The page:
fatigue suffered from the dentist's work is in consequence of the

unnecessary strain of expecting a hurt and not from any actual pain

inflicted. The result obtained by insisting upon making yourself a

dead weight in the chair, if you succeed only partially, will prove

this. It will also be a preliminary means of getting well rid of the

dentist fright,--that peculiar dread which is so well known to most

of us. The effect of fright is nervous strain, which again contracts

the muscles. If we drop the muscular tension, and so the nervous

strain, thus working our way into the cause by means of the effect,

there will be no nerves or muscles to hold the fright, which then so

far as the physique is concerned cannot exist. _So far as the

physique is concerned,--_that is emphatic; for as we work inward

from the effect to the cause we must be met by the true philosophy

inside, to accomplish the whole work. I might relax my body out of

the nervous strain of fright all day; if my mind insisted upon being

frightened it would simply be a process of freeing my nerves and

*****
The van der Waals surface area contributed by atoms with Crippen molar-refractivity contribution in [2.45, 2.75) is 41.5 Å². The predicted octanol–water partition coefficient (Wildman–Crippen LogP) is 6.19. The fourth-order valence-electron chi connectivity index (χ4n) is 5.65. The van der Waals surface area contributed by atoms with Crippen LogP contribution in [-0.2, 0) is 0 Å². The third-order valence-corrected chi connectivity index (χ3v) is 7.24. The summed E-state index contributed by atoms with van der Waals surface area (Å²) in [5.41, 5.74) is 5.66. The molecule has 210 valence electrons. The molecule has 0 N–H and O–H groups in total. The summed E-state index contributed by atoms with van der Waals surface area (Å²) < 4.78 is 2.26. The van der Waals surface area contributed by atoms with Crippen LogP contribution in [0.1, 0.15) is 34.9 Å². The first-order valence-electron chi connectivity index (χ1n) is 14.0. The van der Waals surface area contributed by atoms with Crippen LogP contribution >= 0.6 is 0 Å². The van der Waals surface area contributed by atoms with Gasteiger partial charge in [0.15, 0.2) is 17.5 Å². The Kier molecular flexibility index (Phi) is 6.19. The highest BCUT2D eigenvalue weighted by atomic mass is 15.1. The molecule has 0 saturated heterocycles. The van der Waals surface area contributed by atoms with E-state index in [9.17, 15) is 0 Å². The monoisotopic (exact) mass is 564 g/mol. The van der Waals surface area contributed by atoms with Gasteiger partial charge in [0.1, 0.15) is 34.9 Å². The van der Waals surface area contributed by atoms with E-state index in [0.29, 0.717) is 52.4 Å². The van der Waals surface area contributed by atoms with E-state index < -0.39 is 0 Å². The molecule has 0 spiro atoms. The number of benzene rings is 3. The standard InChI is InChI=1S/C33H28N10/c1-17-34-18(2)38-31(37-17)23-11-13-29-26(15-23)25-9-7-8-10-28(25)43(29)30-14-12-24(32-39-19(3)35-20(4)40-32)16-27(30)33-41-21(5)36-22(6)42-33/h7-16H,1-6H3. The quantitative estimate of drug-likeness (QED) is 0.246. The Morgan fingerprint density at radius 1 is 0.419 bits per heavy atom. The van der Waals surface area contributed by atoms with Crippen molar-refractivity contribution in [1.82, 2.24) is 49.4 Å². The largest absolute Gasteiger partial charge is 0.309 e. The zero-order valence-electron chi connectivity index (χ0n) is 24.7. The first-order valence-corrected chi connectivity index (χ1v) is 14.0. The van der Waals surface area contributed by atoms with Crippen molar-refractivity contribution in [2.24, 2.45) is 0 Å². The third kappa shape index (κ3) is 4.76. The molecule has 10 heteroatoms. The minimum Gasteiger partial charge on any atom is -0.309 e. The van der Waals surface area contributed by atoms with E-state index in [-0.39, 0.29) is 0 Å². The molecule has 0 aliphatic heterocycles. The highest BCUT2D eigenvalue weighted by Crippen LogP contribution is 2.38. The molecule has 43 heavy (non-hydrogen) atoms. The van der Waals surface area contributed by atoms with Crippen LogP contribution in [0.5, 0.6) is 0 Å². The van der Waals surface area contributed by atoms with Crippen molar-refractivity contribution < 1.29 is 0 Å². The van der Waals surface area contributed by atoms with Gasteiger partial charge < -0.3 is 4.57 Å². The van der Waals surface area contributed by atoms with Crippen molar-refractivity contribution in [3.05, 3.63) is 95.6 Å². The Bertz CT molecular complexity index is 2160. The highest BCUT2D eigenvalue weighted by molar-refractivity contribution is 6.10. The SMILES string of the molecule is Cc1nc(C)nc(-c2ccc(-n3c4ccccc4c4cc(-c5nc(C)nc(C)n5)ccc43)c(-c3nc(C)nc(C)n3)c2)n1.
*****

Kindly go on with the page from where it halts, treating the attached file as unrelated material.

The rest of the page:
muscles that they might be made more effectually tense by an

unbalanced, miserably controlled mind. In training to bring body and

mind to a more normal state, the teacher must often begin with the

body only, and use his own mind to gently lead the pupil to clearer

sight. Then when the pupil can strike the equilibrium between mind

and body,--he must be left to acquire the habit for himself.

The same principles by which bearing the work of the dentist is made

easier, are applicable in all pain, and especially helpful when pain

is nervously exaggerated. It would be useless and impossible to

follow the list of various pains which we attempt to bear by means

of additional strain.

Each of us has his own personal temptation in the way of pain,--from